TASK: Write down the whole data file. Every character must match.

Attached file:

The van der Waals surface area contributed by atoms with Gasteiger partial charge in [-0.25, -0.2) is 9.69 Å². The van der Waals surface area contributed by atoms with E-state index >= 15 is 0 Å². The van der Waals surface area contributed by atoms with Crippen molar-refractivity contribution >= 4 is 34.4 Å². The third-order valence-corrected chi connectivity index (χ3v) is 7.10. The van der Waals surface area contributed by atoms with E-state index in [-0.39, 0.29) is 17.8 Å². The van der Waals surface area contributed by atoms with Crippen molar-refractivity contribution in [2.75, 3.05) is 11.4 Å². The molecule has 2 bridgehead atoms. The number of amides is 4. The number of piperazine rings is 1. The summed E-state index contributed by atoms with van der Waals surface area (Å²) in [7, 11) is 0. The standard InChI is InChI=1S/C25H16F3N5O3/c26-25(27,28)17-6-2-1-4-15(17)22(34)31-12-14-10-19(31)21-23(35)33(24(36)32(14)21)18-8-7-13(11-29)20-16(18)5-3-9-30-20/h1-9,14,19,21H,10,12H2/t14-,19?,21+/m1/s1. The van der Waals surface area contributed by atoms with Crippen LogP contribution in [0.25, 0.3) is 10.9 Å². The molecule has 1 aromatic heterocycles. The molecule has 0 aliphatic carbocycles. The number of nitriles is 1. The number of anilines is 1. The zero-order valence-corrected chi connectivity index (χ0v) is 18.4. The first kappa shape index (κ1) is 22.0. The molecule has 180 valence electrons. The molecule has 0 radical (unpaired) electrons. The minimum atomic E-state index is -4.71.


The van der Waals surface area contributed by atoms with Gasteiger partial charge in [-0.25, -0.2) is 9.69 Å². The van der Waals surface area contributed by atoms with E-state index >= 15 is 0 Å². The van der Waals surface area contributed by atoms with Crippen molar-refractivity contribution >= 4 is 34.4 Å². The third-order valence-corrected chi connectivity index (χ3v) is 7.10. The van der Waals surface area contributed by atoms with E-state index in [-0.39, 0.29) is 17.8 Å². The van der Waals surface area contributed by atoms with Crippen molar-refractivity contribution in [2.75, 3.05) is 11.4 Å². The molecule has 2 bridgehead atoms. The number of amides is 4. The number of piperazine rings is 1. The summed E-state index contributed by atoms with van der Waals surface area (Å²) in [7, 11) is 0. The standard InChI is InChI=1S/C25H16F3N5O3/c26-25(27,28)17-6-2-1-4-15(17)22(34)31-12-14-10-19(31)21-23(35)33(24(36)32(14)21)18-8-7-13(11-29)20-16(18)5-3-9-30-20/h1-9,14,19,21H,10,12H2/t14-,19?,21+/m1/s1. The van der Waals surface area contributed by atoms with Crippen LogP contribution in [0.25, 0.3) is 10.9 Å². The molecule has 1 aromatic heterocycles. The molecule has 0 aliphatic carbocycles. The number of nitriles is 1. The number of anilines is 1. The zero-order valence-corrected chi connectivity index (χ0v) is 18.4. The first kappa shape index (κ1) is 22.0. The molecule has 180 valence electrons. The molecule has 0 radical (unpaired) electrons. The minimum atomic E-state index is -4.71.